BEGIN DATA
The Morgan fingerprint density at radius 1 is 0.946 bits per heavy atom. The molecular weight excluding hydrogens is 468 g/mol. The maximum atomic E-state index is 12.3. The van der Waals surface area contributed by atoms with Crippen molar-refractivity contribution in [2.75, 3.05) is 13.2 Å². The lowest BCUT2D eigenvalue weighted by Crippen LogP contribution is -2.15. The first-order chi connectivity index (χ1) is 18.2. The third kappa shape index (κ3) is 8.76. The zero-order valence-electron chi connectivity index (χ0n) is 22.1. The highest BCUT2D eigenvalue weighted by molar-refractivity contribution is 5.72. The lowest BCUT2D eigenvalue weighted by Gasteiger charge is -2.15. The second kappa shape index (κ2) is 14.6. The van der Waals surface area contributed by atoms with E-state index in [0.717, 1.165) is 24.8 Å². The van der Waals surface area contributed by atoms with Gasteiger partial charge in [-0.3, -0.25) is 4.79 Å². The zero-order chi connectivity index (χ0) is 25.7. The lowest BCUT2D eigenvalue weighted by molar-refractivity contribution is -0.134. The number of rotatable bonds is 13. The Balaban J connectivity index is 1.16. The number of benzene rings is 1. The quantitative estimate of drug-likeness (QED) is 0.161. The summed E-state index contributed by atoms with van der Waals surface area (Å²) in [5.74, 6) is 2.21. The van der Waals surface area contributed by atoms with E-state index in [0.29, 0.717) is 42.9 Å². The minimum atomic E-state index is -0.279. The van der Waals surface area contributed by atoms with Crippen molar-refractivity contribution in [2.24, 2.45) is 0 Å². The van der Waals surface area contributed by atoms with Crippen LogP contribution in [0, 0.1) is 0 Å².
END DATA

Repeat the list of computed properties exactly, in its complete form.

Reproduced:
The Morgan fingerprint density at radius 1 is 0.946 bits per heavy atom. The molecular weight excluding hydrogens is 468 g/mol. The maximum atomic E-state index is 12.3. The van der Waals surface area contributed by atoms with Crippen molar-refractivity contribution in [2.75, 3.05) is 13.2 Å². The lowest BCUT2D eigenvalue weighted by Crippen LogP contribution is -2.15. The first-order chi connectivity index (χ1) is 18.2. The third kappa shape index (κ3) is 8.76. The zero-order valence-electron chi connectivity index (χ0n) is 22.1. The highest BCUT2D eigenvalue weighted by molar-refractivity contribution is 5.72. The lowest BCUT2D eigenvalue weighted by Gasteiger charge is -2.15. The second kappa shape index (κ2) is 14.6. The van der Waals surface area contributed by atoms with E-state index in [0.717, 1.165) is 24.8 Å². The van der Waals surface area contributed by atoms with Gasteiger partial charge in [-0.3, -0.25) is 4.79 Å². The zero-order chi connectivity index (χ0) is 25.7. The lowest BCUT2D eigenvalue weighted by molar-refractivity contribution is -0.134. The number of rotatable bonds is 13. The Balaban J connectivity index is 1.16. The number of benzene rings is 1. The quantitative estimate of drug-likeness (QED) is 0.161. The summed E-state index contributed by atoms with van der Waals surface area (Å²) in [5.74, 6) is 2.21. The van der Waals surface area contributed by atoms with E-state index in [0.29, 0.717) is 42.9 Å². The minimum atomic E-state index is -0.279. The van der Waals surface area contributed by atoms with Crippen molar-refractivity contribution in [2.24, 2.45) is 0 Å². The van der Waals surface area contributed by atoms with Crippen LogP contribution in [0, 0.1) is 0 Å².